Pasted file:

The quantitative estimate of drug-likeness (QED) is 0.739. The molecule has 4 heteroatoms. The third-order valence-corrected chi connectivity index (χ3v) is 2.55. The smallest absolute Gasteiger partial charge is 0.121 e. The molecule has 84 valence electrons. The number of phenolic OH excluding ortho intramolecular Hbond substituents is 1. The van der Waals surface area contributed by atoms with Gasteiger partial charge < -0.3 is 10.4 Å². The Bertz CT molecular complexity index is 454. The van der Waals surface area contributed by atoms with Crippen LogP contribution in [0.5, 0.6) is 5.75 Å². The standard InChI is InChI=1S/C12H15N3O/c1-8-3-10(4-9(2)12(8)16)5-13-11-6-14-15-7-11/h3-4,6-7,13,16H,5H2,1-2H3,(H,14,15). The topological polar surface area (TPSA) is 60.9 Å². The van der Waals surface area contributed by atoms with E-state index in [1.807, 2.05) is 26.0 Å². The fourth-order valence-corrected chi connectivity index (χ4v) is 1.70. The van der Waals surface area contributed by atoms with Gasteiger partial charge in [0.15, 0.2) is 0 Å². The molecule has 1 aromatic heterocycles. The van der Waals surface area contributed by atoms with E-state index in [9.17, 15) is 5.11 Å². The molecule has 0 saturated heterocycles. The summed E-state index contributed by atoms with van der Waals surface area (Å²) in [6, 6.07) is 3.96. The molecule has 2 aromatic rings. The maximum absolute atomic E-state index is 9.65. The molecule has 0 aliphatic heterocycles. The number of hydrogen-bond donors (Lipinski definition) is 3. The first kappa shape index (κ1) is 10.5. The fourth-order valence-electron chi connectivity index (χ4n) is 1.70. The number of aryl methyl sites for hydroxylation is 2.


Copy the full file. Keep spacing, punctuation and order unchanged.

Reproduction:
The quantitative estimate of drug-likeness (QED) is 0.739. The molecule has 4 heteroatoms. The third-order valence-corrected chi connectivity index (χ3v) is 2.55. The smallest absolute Gasteiger partial charge is 0.121 e. The molecule has 84 valence electrons. The number of phenolic OH excluding ortho intramolecular Hbond substituents is 1. The van der Waals surface area contributed by atoms with Gasteiger partial charge < -0.3 is 10.4 Å². The Bertz CT molecular complexity index is 454. The van der Waals surface area contributed by atoms with Crippen LogP contribution in [0.5, 0.6) is 5.75 Å². The standard InChI is InChI=1S/C12H15N3O/c1-8-3-10(4-9(2)12(8)16)5-13-11-6-14-15-7-11/h3-4,6-7,13,16H,5H2,1-2H3,(H,14,15). The topological polar surface area (TPSA) is 60.9 Å². The van der Waals surface area contributed by atoms with E-state index in [1.807, 2.05) is 26.0 Å². The fourth-order valence-corrected chi connectivity index (χ4v) is 1.70. The van der Waals surface area contributed by atoms with Gasteiger partial charge in [0.15, 0.2) is 0 Å². The molecule has 1 aromatic heterocycles. The van der Waals surface area contributed by atoms with E-state index in [9.17, 15) is 5.11 Å². The molecule has 0 saturated heterocycles. The summed E-state index contributed by atoms with van der Waals surface area (Å²) in [6, 6.07) is 3.96. The molecule has 2 aromatic rings. The maximum absolute atomic E-state index is 9.65. The molecule has 0 aliphatic heterocycles. The number of hydrogen-bond donors (Lipinski definition) is 3. The first kappa shape index (κ1) is 10.5. The fourth-order valence-electron chi connectivity index (χ4n) is 1.70. The number of aryl methyl sites for hydroxylation is 2.